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Gay men in Jakarta fearful amid growing police crackdown on LGBTI community
ABC Radio Australia - October 10, 2017
Rights groups say the men committed no crime and were released after intense questioning. The sauna's owner and workers have been charged under draconian pornography laws.
But one 27-year-old Indonesian man, who spoke under condition of anonymity for fear of reprisal, said his immediate thoughts were of his family.
Living as trans in Indonesia
The Indonesian transgender community regularly faces verbal assaults from government and religious figures. While they are under pressure to change, some are living their lives undeterred.
"At the time on the raid, what went on in my head was mostly fear of embarrassing my big family," the man said. "Even though I already came out to my main family, the big family doesn't know that I'm gay yet. So at the time I thought of that."
The man said he hopes LGBT people as a minority to one day share the same basic rights as other Indonesians. "We have feelings too. We need people who understand us. We need to love and be loved. But what happens in Indonesia is discrimination against minority," he said.
"My experience as a gay man so far is that generally I feel a great deal of fear. Especially lately I've heard that there's going to be an anti-LGBT law."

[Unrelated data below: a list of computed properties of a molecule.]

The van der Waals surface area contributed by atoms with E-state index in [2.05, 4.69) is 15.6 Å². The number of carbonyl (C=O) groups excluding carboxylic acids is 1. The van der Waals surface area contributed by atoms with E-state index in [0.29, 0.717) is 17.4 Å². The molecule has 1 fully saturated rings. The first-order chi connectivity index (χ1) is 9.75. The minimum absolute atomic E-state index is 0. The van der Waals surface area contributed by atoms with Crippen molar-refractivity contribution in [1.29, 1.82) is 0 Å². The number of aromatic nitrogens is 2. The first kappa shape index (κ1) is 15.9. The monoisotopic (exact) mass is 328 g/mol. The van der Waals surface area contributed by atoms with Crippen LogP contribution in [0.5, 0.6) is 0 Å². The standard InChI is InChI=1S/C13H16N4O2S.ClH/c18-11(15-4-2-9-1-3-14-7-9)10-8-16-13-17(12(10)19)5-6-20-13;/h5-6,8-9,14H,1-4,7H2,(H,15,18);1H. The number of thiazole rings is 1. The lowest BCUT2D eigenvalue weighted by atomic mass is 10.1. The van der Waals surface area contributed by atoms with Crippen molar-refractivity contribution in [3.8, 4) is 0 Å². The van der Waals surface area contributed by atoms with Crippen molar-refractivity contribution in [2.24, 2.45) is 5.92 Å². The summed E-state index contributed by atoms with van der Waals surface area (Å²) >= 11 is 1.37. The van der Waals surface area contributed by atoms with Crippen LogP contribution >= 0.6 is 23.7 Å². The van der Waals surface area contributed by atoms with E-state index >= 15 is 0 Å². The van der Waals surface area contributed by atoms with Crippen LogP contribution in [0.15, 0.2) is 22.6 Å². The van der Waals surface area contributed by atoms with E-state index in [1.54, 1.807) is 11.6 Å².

The man believes the actions of police compromised a foundational Indonesian philosophical doctrine known as the Pancasila. "In Indonesia we have human rights institutions. We have Pancasila that guarantees social justice for all citizens," he said.
Police unable to distinguish faith and duty
In Indonesia this year, gay men were arrested in a hotel room in Surabaya, there was a forced eviction of men from a house in Medan, and more than 100 men were detained by police after a raid on a Jakarta club, to name a few.
Homosexuality is not illegal in Indonesia apart from in the semi-autonomous province of Aceh. Andreas Harsono from Human Rights Watch said the fear among the LGBTI community is real and justified.
"I am concerned because these police raids against LGBT gatherings, houses and clubs are increasing. It is a rise of discrimination. It is growing conservatism in the country," Mr Harsono said.
"[On Friday], more than 50 gay men were arrested, and then they were questioned and then checked. Their passports and ID cards were also checked by the police. "They were screened by the police one-by-one. Of course the question is, 'What is their crime?'"
Mr Harsono said the police crackdown is more driven by religion than the law, with individual police motivated by their personal views. "The police officers cannot differentiate between their faith and their duty," he said.